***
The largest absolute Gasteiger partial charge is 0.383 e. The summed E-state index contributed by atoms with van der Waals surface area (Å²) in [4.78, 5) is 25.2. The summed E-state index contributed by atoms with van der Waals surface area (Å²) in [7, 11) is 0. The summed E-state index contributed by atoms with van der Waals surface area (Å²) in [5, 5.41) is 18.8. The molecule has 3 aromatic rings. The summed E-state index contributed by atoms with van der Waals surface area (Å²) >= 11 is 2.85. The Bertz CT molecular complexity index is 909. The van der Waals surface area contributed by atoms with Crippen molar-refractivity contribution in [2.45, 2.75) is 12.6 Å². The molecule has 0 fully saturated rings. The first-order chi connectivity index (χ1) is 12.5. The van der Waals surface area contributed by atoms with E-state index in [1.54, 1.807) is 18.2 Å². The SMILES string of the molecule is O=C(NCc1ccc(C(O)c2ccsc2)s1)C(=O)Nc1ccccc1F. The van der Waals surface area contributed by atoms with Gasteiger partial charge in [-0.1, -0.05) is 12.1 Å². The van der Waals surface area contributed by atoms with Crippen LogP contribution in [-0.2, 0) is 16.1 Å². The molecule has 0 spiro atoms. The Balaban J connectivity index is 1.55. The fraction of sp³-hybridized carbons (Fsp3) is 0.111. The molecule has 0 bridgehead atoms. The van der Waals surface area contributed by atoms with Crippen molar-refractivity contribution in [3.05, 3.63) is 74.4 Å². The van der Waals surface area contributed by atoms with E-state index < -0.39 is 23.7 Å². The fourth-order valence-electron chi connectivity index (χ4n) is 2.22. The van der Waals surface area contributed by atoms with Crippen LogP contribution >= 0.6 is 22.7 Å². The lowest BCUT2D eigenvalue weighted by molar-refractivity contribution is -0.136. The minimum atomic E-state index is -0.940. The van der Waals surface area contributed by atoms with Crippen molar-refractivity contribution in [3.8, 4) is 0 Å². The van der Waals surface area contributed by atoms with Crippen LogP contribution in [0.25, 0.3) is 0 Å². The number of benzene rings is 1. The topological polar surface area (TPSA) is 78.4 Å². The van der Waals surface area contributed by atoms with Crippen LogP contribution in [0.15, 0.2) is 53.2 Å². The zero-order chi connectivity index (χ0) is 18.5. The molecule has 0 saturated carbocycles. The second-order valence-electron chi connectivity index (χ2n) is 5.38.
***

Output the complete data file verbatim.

The largest absolute Gasteiger partial charge is 0.383 e. The summed E-state index contributed by atoms with van der Waals surface area (Å²) in [4.78, 5) is 25.2. The summed E-state index contributed by atoms with van der Waals surface area (Å²) in [7, 11) is 0. The summed E-state index contributed by atoms with van der Waals surface area (Å²) in [5, 5.41) is 18.8. The molecule has 3 aromatic rings. The summed E-state index contributed by atoms with van der Waals surface area (Å²) >= 11 is 2.85. The Bertz CT molecular complexity index is 909. The van der Waals surface area contributed by atoms with Crippen molar-refractivity contribution in [2.45, 2.75) is 12.6 Å². The molecule has 0 fully saturated rings. The first-order chi connectivity index (χ1) is 12.5. The van der Waals surface area contributed by atoms with E-state index in [1.54, 1.807) is 18.2 Å². The SMILES string of the molecule is O=C(NCc1ccc(C(O)c2ccsc2)s1)C(=O)Nc1ccccc1F. The van der Waals surface area contributed by atoms with Gasteiger partial charge in [-0.1, -0.05) is 12.1 Å². The van der Waals surface area contributed by atoms with Crippen LogP contribution in [-0.2, 0) is 16.1 Å². The molecule has 0 spiro atoms. The Balaban J connectivity index is 1.55. The fraction of sp³-hybridized carbons (Fsp3) is 0.111. The molecule has 0 bridgehead atoms. The van der Waals surface area contributed by atoms with Crippen molar-refractivity contribution in [3.05, 3.63) is 74.4 Å². The van der Waals surface area contributed by atoms with E-state index < -0.39 is 23.7 Å². The fourth-order valence-electron chi connectivity index (χ4n) is 2.22. The van der Waals surface area contributed by atoms with Crippen LogP contribution >= 0.6 is 22.7 Å². The lowest BCUT2D eigenvalue weighted by molar-refractivity contribution is -0.136. The minimum atomic E-state index is -0.940. The van der Waals surface area contributed by atoms with Crippen molar-refractivity contribution in [3.8, 4) is 0 Å². The van der Waals surface area contributed by atoms with Crippen LogP contribution in [0.25, 0.3) is 0 Å². The number of benzene rings is 1. The topological polar surface area (TPSA) is 78.4 Å². The van der Waals surface area contributed by atoms with Crippen LogP contribution in [0.15, 0.2) is 53.2 Å². The zero-order chi connectivity index (χ0) is 18.5. The molecule has 0 saturated carbocycles. The second-order valence-electron chi connectivity index (χ2n) is 5.38.